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Calvin Smith, beside the abandoned, four-bedroom home that has been his neighbor for two years. Last assessment: $37,900. The kitchen in a former rooming house on West Fond du Lac Avenue, a duplex the city will likely demolish. Yves LaPierre isn’t the city of Milwaukee employee you want showing up at your house. He’s friendly […]

Calvin Smith, beside the abandoned, four-bedroom home that has been his neighbor for two years. Last assessment: $37,900.

The kitchen in a former rooming house on West Fond du Lac Avenue, a duplex the city will likely demolish.

Yves LaPierre isn’t the city of Milwaukee employee you want showing up at your house. He’s friendly enough. He dresses about as stylishly as someone in his job could: a vest with pockets on each breast that snap, Caterpillar shoes that look like a cross between Red Wing boots and Doc Martens, a millimeters-thick goatee.

But LaPierre is a coroner of foreclosed houses, a triage nurse in a ward so overrun that the situation, to outsiders, is beginning to look a little hopeless. Two or three times a week, the real estate inspector for Milwaukee’s Department of City Development zigzags across inner-city neighborhoods, spot-inspecting a half-dozen homes recently added to the city’s inventory. The greatest concentration is on the North Side, around the streets numbered in the single digits and low teens. Many of the homes here and on the South Side became vacant amid bank foreclosures, and all got on LaPierre’s list after years of unpaid taxes.

For many such properties, the recommendations of LaPierre and other inspectors can stave off or hasten life’s other certainty (demolition), and within the city’s inventory of more than 1,000 distressed homes, there are about as many fates to seal as asbestos fibers. Add to that an estimated 4,000 other vacant structures within city limits, and the backlog of troubled properties becomes the largest the metro area has ever faced. As the foreclosure crisis that ignited in 2008 now cools off, the trouble with vacant homes is emerging like a latent disease, and there’s no obvious serum at hand. Some cities, most notably Detroit, are pushing to level abandoned homes on a massive scale, but in Milwaukee – where each city demolition costs at least $10,000 – officials are still stacking chips on renovation and luring homebuyers with cheap-yet-fixable houses.

There certainly is no shortage. On a morning in late November, LaPierre sets out with Jason Golec, an inspector from the Milwaukee’s Department of Neighborhood Services, to survey the first of six homes newly acquired by the city. “Not gunshots,” the former jokes as he fires staples into a “No Trespassing” sign on the front siding. Golec’s job is to detail a “scope of work” needed to make the abandoned house habitable again, whereas his colleague’s is to recommend razing or a possible sale.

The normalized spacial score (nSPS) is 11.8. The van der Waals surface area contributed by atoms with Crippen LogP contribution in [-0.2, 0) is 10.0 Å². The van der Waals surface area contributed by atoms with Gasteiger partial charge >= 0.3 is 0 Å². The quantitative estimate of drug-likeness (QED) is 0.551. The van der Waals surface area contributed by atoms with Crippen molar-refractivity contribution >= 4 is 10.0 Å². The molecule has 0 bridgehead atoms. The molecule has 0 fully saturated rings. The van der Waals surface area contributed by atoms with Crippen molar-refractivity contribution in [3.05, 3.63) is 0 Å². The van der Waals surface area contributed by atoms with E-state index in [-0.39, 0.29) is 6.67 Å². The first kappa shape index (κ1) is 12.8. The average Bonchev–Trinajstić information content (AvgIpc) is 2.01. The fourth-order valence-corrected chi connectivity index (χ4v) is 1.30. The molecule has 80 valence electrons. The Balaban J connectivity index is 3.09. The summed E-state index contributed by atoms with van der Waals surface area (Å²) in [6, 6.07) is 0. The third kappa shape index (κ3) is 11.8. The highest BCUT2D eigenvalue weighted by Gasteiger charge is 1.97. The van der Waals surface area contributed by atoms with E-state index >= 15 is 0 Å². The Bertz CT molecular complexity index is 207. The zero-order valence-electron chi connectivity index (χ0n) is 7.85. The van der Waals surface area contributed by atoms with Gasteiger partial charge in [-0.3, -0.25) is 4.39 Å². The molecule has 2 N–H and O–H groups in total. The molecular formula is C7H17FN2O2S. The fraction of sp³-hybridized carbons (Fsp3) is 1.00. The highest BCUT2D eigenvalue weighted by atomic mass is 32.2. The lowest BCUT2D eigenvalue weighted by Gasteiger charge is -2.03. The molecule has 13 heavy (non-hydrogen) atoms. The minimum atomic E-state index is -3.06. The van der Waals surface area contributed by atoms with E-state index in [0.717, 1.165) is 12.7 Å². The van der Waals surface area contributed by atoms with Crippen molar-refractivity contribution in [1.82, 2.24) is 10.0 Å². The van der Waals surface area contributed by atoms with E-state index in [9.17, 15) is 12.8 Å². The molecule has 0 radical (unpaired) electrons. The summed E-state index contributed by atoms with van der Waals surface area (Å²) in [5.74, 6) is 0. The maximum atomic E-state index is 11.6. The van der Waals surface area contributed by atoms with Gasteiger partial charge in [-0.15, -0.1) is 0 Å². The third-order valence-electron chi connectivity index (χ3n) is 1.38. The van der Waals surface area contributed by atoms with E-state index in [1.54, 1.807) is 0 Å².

Placard in place, LaPierre runs around to the back of the house and scans the roofline, where ripples indicate rotting. “It’s probably never been redecked,” he says. Still, this house isn’t so bad. The foundation looks passable. Vandals have torn out the kitchen sink for scrap, but the basement furnace has survived.

“It may be gone soon,” LaPierre says, now shining a flashlight into a corner where an old oil tank hulks. There is far worse to come. Since LaPierre began as a DCD real estate analyst in 2007, the number of homes taken by the city as unpaid tax forfeitures has risen from 60 or 70 a year, he says, to 10 times that.

Calvin Smith, who has lived next to the abandoned, blue duplex for two years, says the only period during which it wasn’t vacant was when someone had “played landlord” by moving in several tenants illegally and charging them rent. The scam lasted until the city came and kicked everyone out of the house. “Are they going to tear it down?” Smith asks.

LaPierre can’t say for sure. He thinks the house might be savable, and the next two on his list seem to be as well. In the first, Golec shoves aside a long, wardrobe-style mirror that has fallen over a mound of refuse and belongings near the entrance to the basement.

“These are probably the craziest basement stairs ever,” LaPierre says, venturing down onto uneven steps.

“Cobweb head on this one,” he says, brushing the strands out of his hair. “This is pretty typical. Everyone leaves everything behind, in chaos.”